Inclusive Leadership In Practice
Bourke and Titus have found that only a third of leaders judge their perceived ability to create inclusiveness accurately (36%) - while a third overrate it (32%) and a third underrate it (33%). What is evident is that inclusive leadership in practice is not about “occasional grand gestures, but regular, smaller scale-comments and actions” that are tangible and put into action every day.
The five inner enablers of an inclusive leadership are authenticity, emotional resilience, self-assurance, inquisitiveness and flexibility. From that core, the five disciplines of inclusive leaders are building interpersonal trust, integrating diverse perspectives, optimizing talent, applying an adaptive mindset, and achieving transformation.
“What leaders say and do has an outsized impact on others, but our research indicates that this effect is even more pronounced when they are leading diverse teams. Subtle words and acts of exclusion by leaders, or overlooking the exclusive behaviors of others, easily reinforces the status quo,” write Bourke and Titus in HBR. “It takes energy and deliberate effort to create an inclusive culture, and that starts with leaders paying much more attention to what they say and do on a daily basis and making adjustments as necessary.”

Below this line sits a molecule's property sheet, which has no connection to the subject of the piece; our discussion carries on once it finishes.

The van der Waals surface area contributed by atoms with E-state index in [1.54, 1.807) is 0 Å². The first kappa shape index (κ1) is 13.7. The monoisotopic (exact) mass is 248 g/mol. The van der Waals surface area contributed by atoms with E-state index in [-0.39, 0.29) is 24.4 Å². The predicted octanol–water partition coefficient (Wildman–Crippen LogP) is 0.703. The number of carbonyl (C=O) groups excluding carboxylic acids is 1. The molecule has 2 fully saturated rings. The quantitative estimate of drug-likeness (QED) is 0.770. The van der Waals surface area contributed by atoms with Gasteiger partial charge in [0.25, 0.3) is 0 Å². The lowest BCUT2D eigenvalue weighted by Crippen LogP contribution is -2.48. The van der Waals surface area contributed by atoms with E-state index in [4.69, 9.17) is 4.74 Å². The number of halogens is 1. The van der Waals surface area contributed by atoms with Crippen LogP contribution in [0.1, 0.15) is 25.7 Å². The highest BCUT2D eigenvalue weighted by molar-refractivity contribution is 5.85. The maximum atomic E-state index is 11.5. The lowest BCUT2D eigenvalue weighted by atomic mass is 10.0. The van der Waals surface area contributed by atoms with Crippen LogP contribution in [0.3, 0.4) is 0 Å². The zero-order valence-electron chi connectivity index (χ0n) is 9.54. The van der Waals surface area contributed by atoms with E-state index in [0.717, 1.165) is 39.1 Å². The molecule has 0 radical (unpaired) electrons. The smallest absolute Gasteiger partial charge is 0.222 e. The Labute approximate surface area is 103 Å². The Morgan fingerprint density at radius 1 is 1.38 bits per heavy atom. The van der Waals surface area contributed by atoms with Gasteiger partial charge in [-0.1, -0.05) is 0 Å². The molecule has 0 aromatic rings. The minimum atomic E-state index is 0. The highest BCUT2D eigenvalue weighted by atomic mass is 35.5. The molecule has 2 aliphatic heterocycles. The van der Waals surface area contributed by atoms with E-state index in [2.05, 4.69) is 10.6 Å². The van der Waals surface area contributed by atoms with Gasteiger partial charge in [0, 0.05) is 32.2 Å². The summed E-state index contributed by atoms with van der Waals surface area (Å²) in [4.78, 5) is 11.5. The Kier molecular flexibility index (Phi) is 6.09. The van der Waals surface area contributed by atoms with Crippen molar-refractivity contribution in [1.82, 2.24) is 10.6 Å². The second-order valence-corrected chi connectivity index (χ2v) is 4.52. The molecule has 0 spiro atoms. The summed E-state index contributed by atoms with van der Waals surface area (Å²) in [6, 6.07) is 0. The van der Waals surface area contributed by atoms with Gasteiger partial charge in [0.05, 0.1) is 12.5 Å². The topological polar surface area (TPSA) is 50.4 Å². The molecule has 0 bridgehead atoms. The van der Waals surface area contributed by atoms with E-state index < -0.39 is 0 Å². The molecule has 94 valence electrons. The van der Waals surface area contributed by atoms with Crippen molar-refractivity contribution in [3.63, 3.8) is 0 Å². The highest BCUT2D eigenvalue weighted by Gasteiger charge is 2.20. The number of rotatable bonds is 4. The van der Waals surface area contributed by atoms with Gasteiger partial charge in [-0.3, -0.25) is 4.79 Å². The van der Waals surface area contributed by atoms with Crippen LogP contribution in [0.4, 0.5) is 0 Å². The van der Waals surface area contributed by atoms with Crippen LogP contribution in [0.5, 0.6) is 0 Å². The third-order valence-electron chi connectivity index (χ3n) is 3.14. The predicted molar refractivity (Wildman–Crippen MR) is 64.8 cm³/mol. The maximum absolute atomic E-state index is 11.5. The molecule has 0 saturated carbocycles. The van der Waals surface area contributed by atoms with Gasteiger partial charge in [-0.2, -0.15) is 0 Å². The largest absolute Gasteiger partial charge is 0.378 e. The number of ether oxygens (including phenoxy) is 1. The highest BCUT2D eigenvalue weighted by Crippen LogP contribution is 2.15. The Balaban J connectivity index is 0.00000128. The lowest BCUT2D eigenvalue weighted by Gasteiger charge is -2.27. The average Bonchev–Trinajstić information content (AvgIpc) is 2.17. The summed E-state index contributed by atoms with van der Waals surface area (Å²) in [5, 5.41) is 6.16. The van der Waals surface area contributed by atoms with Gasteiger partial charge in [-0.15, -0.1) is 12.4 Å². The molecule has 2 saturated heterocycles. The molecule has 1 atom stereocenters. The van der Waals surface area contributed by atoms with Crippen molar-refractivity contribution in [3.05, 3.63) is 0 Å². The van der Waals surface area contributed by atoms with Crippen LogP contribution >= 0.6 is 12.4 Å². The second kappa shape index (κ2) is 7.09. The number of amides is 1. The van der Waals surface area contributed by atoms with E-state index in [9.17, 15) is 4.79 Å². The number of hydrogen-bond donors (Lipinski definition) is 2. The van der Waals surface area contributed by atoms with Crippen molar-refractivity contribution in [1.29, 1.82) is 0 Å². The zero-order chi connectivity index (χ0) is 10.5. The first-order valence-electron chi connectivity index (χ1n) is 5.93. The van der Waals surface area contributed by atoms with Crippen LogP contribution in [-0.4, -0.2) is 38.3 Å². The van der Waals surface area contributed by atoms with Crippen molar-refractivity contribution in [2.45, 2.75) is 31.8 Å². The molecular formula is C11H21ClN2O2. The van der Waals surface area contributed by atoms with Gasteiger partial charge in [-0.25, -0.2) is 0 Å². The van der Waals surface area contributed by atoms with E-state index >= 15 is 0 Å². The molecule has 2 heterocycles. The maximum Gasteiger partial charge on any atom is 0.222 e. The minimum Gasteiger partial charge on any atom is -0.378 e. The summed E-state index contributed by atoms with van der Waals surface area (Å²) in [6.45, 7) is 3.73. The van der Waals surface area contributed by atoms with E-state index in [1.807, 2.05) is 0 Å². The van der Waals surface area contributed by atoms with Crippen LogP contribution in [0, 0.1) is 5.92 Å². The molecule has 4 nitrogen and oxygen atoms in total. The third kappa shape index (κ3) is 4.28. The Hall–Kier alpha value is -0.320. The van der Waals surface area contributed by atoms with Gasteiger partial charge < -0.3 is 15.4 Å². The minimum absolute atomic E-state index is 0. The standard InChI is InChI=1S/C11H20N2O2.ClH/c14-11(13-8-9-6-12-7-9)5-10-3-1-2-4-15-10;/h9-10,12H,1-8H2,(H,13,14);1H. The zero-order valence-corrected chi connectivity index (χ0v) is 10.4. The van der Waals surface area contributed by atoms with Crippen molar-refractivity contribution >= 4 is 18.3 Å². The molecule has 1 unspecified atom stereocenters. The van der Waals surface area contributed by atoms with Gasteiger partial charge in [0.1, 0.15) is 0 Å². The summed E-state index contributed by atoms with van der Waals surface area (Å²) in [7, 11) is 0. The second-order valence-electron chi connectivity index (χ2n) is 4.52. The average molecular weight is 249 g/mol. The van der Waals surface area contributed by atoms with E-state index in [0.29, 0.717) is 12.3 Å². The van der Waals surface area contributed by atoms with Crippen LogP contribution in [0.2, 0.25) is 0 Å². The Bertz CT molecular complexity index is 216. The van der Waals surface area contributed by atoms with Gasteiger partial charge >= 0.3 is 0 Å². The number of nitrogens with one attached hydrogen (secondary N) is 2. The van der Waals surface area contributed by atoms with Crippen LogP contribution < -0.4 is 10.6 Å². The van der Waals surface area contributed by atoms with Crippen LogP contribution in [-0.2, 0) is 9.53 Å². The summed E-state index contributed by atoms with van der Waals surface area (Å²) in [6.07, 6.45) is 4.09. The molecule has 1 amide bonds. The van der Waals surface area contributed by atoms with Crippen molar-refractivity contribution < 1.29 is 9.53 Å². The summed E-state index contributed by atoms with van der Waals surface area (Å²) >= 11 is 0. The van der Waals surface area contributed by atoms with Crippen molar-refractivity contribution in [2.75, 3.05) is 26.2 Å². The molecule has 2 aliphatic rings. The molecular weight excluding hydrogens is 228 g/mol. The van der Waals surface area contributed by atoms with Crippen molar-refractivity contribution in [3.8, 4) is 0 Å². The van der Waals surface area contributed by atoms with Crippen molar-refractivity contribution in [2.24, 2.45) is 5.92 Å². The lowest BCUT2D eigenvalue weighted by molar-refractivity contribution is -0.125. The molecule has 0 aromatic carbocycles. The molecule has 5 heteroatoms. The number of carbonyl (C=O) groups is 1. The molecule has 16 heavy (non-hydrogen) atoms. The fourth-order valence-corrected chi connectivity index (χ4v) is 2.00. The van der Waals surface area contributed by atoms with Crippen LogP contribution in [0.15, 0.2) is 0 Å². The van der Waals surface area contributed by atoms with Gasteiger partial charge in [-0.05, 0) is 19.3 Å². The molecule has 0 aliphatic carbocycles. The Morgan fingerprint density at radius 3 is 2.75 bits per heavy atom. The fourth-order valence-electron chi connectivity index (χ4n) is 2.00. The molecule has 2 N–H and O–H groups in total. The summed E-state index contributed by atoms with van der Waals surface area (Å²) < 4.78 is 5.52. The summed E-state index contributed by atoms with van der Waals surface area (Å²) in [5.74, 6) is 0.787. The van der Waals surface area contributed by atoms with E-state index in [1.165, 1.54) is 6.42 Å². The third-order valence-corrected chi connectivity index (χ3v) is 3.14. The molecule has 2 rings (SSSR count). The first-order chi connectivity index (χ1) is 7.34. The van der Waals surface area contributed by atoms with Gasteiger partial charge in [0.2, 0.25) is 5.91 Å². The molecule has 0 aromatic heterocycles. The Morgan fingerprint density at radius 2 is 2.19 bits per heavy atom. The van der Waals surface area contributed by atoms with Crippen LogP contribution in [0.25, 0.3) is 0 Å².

For an individual, inclusive leadership will look like engaging at every level, mentoring and sponsoring under-championed employees who are different from you, filtering biases from recruiting and promotion, speaking up when acts of exclusion appear, reaching deeper into the organization for ideas and decision-making, remaining coachable and showing vulnerability.
For an organization, it means putting into practice process changes and daily actions towards inclusive leadership at every level - from visible championship, to interviewing and recruiting processes, to performance review and acknowledging achievements, to leadership development and integrating into systems.
Inclusion is measurable. By taking stock of the Inclusion Competencies of individual leaders in your organization, and how that translates to and interacts with Inclusion Experiences among your employees, Pulsely focuses on moving leaders along the continuum of inclusive leadership towards a culture where more individuals and organizations can thrive.